Large, irregularly positioned scales cover the dorsal surface of its neck. [Image above by Katerina Zareva, EERC Sofia Zoo.] These superficially recall those present in the Rough-necked monitor V. rudicollis and both species have been confused on occasion (see Sprackland 1993). Both appear to be members of the same varanid clade (the one that also includes water monitors and mangrove monitors in most - but not all - phylogenies), but they’re not especially close (Ast 2001, Vidal et al. 2012, Pyron et al. 2013).

On the subject of phylogeny: for all their fame and attraction as research subjects, surprisingly little has been done on varanid phylogeny since Jennifer Ast’s paper of 2001. Most studies that look at phylogenetic patterns use her tree. Nothing wrong with that, but more studies would be good. You’ll note that I’m citing Pyron et al.’s (2013) gigantic study of lizard phylogeny, of course. Collar et al. (2011) also produced a novel varanid phylogeny but it doesn’t include the species discussed in this article. I should also make honorary mentions of Conrad et al. (2012), Vidal et al. (2012) and Welton et al. (2014).

Timor monitors: extralimital odatrians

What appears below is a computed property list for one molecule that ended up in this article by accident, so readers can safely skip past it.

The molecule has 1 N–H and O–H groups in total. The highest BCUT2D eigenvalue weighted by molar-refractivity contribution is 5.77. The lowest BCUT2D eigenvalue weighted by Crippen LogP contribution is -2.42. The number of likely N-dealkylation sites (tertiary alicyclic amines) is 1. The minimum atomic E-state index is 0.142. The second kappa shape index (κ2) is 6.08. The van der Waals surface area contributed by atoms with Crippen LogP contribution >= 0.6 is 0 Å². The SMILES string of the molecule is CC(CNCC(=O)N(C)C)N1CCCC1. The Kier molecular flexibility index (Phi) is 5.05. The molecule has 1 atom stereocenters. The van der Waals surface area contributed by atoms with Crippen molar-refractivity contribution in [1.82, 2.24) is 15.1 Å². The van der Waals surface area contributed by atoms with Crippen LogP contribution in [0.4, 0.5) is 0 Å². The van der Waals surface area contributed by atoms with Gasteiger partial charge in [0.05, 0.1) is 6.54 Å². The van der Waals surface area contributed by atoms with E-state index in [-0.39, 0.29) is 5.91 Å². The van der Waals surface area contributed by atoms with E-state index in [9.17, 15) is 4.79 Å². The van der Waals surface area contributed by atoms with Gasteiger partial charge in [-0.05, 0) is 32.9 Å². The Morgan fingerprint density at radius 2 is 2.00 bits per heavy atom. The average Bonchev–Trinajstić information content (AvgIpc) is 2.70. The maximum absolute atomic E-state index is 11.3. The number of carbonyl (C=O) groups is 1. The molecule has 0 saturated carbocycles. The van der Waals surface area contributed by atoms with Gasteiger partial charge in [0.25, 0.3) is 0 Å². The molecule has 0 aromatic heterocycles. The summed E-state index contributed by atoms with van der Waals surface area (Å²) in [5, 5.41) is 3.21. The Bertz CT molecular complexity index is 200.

Moving on, here’s a portrait of a Timor monitor V. timorensis, another very poorly known, small monitor (total length up to 60 cm), this time marked dorsally with transversely arranged ocelli arranged in bands. The tail is round in cross-section. It’s a climbing animal of tropical forests, threatened by the clearing for agriculture of its habitat. As goes distribution, the Timor monitor is probably endemic to Timor and a few of the tiny islands nearby (Savu, Roti and Semau). However, when named by John Gray in 1831 it was regarded as a tremendously widespread animal that occurred from the Lesser Sundas eastwards to New Guinea and then south to northern Australia. Gray thought that V. scalaris, now regarded as a separate species and sometimes called the Australian spotted tree monitor, was conspecific with the Timor monitor – a mess that wasn’t really sorted out until 2001 or so. Even with V. scalaris out of the mix, it still seems that ‘V. timorensis’ is a composite: the populations of Timor and the nearby islands are fairly variable and cryptic species are probably present. The population from Roti was named V. auffenbergi in 1999 (Sprackland 1999) and has variously been termed the Peacock monitor or Auffenberg’s monitor.